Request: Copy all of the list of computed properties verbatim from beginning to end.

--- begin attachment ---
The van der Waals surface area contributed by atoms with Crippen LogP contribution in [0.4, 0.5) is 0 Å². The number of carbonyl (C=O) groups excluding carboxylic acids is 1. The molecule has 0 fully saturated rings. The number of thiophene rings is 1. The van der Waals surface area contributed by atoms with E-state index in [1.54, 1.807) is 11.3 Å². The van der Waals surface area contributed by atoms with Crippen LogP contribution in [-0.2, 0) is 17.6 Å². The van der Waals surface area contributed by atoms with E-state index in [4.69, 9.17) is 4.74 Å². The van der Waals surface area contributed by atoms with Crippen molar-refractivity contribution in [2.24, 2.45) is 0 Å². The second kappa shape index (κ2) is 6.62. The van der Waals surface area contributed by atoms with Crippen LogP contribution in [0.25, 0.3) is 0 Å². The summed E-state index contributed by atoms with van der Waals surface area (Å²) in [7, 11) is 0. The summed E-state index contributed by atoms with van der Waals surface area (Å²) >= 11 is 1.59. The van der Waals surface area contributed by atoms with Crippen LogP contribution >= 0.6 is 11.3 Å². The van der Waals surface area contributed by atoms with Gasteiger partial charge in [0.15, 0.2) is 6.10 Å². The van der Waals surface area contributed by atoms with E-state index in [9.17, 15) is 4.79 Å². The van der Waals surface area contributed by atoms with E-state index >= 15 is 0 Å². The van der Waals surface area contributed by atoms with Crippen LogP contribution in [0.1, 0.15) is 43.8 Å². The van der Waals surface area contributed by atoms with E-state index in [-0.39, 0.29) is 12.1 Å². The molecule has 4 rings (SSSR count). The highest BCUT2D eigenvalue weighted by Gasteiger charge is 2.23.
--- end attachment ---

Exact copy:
The van der Waals surface area contributed by atoms with Crippen LogP contribution in [0.4, 0.5) is 0 Å². The number of carbonyl (C=O) groups excluding carboxylic acids is 1. The molecule has 0 fully saturated rings. The number of thiophene rings is 1. The van der Waals surface area contributed by atoms with E-state index in [1.54, 1.807) is 11.3 Å². The van der Waals surface area contributed by atoms with Crippen LogP contribution in [-0.2, 0) is 17.6 Å². The van der Waals surface area contributed by atoms with E-state index in [4.69, 9.17) is 4.74 Å². The van der Waals surface area contributed by atoms with Crippen molar-refractivity contribution in [2.24, 2.45) is 0 Å². The second kappa shape index (κ2) is 6.62. The van der Waals surface area contributed by atoms with Crippen LogP contribution in [0.25, 0.3) is 0 Å². The summed E-state index contributed by atoms with van der Waals surface area (Å²) in [7, 11) is 0. The summed E-state index contributed by atoms with van der Waals surface area (Å²) >= 11 is 1.59. The van der Waals surface area contributed by atoms with Crippen LogP contribution >= 0.6 is 11.3 Å². The van der Waals surface area contributed by atoms with Gasteiger partial charge in [0.15, 0.2) is 6.10 Å². The van der Waals surface area contributed by atoms with E-state index in [9.17, 15) is 4.79 Å². The van der Waals surface area contributed by atoms with E-state index >= 15 is 0 Å². The van der Waals surface area contributed by atoms with Crippen LogP contribution in [0.1, 0.15) is 43.8 Å². The van der Waals surface area contributed by atoms with E-state index in [-0.39, 0.29) is 12.1 Å². The molecule has 4 rings (SSSR count). The highest BCUT2D eigenvalue weighted by Gasteiger charge is 2.23.